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New Left Review I/57, September-October 1969

Jerry Cohen

Critical Theory: The Philosophy of Marcuse

1. A vision dominates Marcuse’s career, explaining both his hope and his despair. It derives from German Philosophy of History, from which he appropriated the conviction that the history of humanity [1] scilicet European civilization. can be read as the result of a great project, drafted and executed by a single agency, mankind. The content of the project varies. Immanuel Kant thought it was a movement towards perpetual peace. Hegel replaced peace by liberty, and for him history was the growth in man’s awareness of his freedom. Marx accepted both ends, but subordinated them to a larger goal he thought would guarantee them: the conquest of and reunion with nature, which was once so hostile that men had to separate themselves from it and wage a long technological war that reproduced itself in battles between and inside men.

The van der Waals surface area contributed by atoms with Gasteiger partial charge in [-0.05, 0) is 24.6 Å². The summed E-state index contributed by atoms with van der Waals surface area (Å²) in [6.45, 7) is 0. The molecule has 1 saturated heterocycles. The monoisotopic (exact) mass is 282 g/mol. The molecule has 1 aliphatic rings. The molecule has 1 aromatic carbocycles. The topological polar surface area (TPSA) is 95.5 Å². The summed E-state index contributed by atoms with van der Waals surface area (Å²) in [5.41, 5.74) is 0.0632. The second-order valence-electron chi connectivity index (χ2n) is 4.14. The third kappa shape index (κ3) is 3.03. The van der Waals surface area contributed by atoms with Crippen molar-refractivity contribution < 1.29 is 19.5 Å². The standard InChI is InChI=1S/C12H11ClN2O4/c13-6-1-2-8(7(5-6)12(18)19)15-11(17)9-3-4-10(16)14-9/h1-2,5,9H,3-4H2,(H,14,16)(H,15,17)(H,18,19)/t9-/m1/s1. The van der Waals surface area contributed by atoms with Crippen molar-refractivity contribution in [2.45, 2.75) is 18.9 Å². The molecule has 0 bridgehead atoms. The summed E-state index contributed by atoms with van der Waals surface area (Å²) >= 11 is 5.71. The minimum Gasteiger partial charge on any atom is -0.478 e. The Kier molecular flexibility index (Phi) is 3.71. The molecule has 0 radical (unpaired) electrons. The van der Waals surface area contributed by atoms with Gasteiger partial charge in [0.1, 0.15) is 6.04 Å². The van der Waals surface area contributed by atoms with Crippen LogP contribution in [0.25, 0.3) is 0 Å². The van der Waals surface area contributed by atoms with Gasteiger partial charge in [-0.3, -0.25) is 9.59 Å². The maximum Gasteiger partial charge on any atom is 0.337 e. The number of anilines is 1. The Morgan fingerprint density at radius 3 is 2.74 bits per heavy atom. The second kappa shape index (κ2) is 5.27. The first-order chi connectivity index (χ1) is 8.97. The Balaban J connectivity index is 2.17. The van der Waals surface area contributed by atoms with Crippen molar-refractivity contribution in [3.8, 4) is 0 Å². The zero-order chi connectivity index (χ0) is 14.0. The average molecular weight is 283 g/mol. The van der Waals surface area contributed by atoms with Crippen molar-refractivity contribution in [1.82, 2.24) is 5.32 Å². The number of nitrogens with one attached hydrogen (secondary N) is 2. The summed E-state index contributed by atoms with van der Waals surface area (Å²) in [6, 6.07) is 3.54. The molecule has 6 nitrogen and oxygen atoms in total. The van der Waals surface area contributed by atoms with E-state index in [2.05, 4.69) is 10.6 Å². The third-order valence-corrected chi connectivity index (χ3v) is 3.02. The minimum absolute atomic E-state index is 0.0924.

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Jerry Cohen, ‘Critical Theory: The Philosophy of Marcuse’, NLR I/57: £3

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